Date of Defense

Spring 4-21-1993

Department

Biological Sciences

First Advisor

Elwood B. Ehrle, Biological Sciences

Second Advisor

Julie Wolin, Biological Sciences

Third Advisor

Larry Yarger, Biological Sciences

Abstract

Metal toxicities are problematic in the environment. Both plans and animals can accumulate and suffer from excess metal concentrations. However, these metals are always present in some form and concentration, and cannot be eliminated. Some plants exhibit mechanisms which deal successfully with toxic levels of nutrients. For example, the yellow monkey flower plant (Mimulus guttatus) controls Cu tolerance genetically (Macnair, 1983; Baker and Walker, 1990). Common cattails (Typha latifolia) have been shown to accumulate large amounts of Cu with no toxicity symptoms (Taylor and Crowder, 1984). A practical approach is to determine lower thresholds at which symptoms of excess metal concentrations occur. Using this knowledge, negative consequences may be reduced.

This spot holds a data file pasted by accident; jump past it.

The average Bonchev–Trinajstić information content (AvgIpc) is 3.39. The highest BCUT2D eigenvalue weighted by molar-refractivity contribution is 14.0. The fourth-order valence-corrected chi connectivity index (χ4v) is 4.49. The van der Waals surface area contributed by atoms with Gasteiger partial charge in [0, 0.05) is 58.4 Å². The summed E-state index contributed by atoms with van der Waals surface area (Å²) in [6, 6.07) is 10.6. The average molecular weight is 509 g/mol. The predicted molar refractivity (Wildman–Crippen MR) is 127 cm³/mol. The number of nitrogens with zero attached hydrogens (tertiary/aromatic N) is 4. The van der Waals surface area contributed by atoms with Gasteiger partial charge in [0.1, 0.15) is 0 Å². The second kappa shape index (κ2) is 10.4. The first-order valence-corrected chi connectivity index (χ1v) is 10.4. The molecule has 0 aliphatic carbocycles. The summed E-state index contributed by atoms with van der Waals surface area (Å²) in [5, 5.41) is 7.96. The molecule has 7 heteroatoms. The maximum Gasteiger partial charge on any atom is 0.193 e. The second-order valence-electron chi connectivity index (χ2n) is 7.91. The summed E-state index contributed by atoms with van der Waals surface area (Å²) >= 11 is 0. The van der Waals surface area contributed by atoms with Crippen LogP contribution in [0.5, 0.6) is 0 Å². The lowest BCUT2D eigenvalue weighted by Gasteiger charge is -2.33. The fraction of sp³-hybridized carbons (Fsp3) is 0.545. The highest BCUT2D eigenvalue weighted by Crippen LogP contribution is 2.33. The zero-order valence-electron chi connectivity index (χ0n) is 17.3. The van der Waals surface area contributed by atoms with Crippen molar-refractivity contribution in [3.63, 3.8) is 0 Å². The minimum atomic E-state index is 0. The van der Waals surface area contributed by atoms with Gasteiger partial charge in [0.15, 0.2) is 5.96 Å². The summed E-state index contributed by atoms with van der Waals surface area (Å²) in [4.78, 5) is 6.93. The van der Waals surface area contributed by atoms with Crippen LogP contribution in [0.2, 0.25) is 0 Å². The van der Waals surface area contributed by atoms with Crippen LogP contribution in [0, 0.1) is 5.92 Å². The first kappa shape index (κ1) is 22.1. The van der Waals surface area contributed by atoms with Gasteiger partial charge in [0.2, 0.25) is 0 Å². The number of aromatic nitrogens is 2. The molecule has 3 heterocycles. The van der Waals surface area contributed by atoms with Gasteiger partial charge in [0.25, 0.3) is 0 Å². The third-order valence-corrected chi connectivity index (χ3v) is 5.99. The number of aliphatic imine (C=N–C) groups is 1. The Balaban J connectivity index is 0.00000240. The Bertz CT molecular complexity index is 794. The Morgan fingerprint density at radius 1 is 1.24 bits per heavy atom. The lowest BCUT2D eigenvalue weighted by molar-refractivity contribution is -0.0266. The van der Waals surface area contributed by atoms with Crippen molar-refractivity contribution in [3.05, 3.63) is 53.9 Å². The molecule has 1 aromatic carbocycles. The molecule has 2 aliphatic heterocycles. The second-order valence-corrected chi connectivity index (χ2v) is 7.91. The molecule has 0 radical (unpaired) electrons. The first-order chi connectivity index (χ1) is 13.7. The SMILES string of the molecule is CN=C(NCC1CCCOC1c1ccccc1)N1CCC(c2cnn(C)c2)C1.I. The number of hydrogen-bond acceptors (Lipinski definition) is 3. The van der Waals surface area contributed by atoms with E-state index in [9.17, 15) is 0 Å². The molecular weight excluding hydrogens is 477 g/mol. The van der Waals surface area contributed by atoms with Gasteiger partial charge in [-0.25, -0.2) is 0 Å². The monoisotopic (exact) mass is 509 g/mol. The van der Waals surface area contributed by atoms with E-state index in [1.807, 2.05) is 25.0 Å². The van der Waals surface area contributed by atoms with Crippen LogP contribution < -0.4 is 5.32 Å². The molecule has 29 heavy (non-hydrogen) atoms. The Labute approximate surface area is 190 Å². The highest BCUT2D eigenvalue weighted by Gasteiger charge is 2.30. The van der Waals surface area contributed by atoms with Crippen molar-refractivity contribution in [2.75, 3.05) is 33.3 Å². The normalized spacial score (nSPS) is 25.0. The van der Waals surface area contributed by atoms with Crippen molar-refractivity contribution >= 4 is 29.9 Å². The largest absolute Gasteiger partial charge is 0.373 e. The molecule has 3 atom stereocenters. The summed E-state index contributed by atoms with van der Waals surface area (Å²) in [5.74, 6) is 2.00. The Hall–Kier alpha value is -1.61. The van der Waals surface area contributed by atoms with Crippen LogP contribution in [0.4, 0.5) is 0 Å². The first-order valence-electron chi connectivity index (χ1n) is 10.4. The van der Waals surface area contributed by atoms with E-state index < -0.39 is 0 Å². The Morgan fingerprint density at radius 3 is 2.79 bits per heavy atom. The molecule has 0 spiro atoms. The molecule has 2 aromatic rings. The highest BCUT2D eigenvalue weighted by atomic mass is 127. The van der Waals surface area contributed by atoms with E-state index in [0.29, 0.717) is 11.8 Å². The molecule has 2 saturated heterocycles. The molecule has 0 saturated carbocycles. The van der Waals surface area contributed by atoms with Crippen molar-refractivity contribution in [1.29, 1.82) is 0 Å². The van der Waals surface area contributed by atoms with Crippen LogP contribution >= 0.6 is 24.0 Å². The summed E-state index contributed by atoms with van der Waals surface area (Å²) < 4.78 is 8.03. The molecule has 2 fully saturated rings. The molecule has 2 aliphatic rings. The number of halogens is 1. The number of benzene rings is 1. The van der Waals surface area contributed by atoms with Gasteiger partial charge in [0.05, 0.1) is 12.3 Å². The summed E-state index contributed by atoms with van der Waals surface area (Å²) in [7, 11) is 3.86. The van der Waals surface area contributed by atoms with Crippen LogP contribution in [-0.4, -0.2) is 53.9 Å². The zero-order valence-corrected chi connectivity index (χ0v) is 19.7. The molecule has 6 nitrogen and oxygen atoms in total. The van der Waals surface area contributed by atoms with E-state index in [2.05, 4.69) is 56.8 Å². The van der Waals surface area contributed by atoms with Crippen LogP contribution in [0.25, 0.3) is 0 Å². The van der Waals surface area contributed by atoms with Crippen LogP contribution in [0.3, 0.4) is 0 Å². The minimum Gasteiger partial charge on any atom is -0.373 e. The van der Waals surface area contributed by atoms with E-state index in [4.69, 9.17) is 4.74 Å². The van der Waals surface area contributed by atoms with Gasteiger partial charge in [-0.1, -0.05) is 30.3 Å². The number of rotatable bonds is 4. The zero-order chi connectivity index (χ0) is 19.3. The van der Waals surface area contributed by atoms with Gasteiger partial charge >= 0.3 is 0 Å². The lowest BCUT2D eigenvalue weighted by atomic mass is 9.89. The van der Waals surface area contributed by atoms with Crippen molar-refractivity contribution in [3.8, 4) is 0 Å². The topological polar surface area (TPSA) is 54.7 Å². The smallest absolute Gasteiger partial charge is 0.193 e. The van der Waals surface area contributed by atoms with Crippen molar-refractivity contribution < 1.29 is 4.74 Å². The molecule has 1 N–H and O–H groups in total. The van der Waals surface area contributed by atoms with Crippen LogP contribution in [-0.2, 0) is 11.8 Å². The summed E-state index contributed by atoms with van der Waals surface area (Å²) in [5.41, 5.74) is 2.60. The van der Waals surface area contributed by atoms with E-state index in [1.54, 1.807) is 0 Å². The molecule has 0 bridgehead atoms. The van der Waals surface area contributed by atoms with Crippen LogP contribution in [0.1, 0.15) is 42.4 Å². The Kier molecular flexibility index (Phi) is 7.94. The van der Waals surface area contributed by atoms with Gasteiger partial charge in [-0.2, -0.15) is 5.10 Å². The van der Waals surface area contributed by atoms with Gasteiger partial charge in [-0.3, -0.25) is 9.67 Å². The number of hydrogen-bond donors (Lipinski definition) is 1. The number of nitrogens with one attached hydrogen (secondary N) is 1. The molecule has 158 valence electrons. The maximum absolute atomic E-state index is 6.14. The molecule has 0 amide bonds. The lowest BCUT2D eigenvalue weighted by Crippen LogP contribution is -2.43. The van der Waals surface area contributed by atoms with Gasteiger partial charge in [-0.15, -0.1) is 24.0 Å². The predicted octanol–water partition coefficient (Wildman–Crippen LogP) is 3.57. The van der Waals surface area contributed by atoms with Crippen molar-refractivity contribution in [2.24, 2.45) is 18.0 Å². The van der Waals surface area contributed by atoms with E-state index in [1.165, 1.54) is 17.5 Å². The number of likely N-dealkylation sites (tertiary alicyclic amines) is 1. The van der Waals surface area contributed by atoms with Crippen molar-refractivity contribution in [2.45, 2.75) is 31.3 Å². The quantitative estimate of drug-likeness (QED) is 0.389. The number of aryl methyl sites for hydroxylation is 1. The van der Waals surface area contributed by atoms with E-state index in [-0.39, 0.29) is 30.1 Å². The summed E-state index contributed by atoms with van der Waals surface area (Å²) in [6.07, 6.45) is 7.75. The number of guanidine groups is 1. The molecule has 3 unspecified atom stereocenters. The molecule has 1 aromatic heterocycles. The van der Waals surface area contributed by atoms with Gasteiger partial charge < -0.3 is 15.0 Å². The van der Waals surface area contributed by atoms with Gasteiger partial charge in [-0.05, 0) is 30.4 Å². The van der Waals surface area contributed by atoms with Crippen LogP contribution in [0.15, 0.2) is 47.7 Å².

Access Setting

Honors Thesis-Campus Only

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